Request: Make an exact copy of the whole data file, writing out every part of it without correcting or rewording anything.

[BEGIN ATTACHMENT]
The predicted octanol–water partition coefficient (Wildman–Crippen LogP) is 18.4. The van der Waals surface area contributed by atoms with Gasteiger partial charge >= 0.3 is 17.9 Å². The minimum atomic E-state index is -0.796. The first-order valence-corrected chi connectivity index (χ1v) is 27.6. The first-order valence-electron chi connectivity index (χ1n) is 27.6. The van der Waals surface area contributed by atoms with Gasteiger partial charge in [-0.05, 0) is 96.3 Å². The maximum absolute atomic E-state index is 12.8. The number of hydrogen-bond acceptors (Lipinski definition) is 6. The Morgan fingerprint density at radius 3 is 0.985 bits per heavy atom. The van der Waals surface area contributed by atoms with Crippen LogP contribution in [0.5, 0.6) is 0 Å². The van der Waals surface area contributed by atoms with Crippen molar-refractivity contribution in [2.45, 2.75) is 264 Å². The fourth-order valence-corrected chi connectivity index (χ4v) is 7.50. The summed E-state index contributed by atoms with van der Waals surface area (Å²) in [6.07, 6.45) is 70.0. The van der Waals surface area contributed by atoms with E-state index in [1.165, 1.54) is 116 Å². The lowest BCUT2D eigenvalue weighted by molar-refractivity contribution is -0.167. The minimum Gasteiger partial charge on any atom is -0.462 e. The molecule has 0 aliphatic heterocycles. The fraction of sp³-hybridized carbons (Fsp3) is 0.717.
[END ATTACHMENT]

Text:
The predicted octanol–water partition coefficient (Wildman–Crippen LogP) is 18.4. The van der Waals surface area contributed by atoms with Gasteiger partial charge >= 0.3 is 17.9 Å². The minimum atomic E-state index is -0.796. The first-order valence-corrected chi connectivity index (χ1v) is 27.6. The first-order valence-electron chi connectivity index (χ1n) is 27.6. The van der Waals surface area contributed by atoms with Gasteiger partial charge in [-0.05, 0) is 96.3 Å². The maximum absolute atomic E-state index is 12.8. The number of hydrogen-bond acceptors (Lipinski definition) is 6. The Morgan fingerprint density at radius 3 is 0.985 bits per heavy atom. The van der Waals surface area contributed by atoms with Crippen LogP contribution in [0.5, 0.6) is 0 Å². The van der Waals surface area contributed by atoms with Crippen molar-refractivity contribution in [2.45, 2.75) is 264 Å². The fourth-order valence-corrected chi connectivity index (χ4v) is 7.50. The summed E-state index contributed by atoms with van der Waals surface area (Å²) in [6.07, 6.45) is 70.0. The van der Waals surface area contributed by atoms with E-state index in [1.165, 1.54) is 116 Å². The lowest BCUT2D eigenvalue weighted by molar-refractivity contribution is -0.167. The minimum Gasteiger partial charge on any atom is -0.462 e. The molecule has 0 aliphatic heterocycles. The fraction of sp³-hybridized carbons (Fsp3) is 0.717.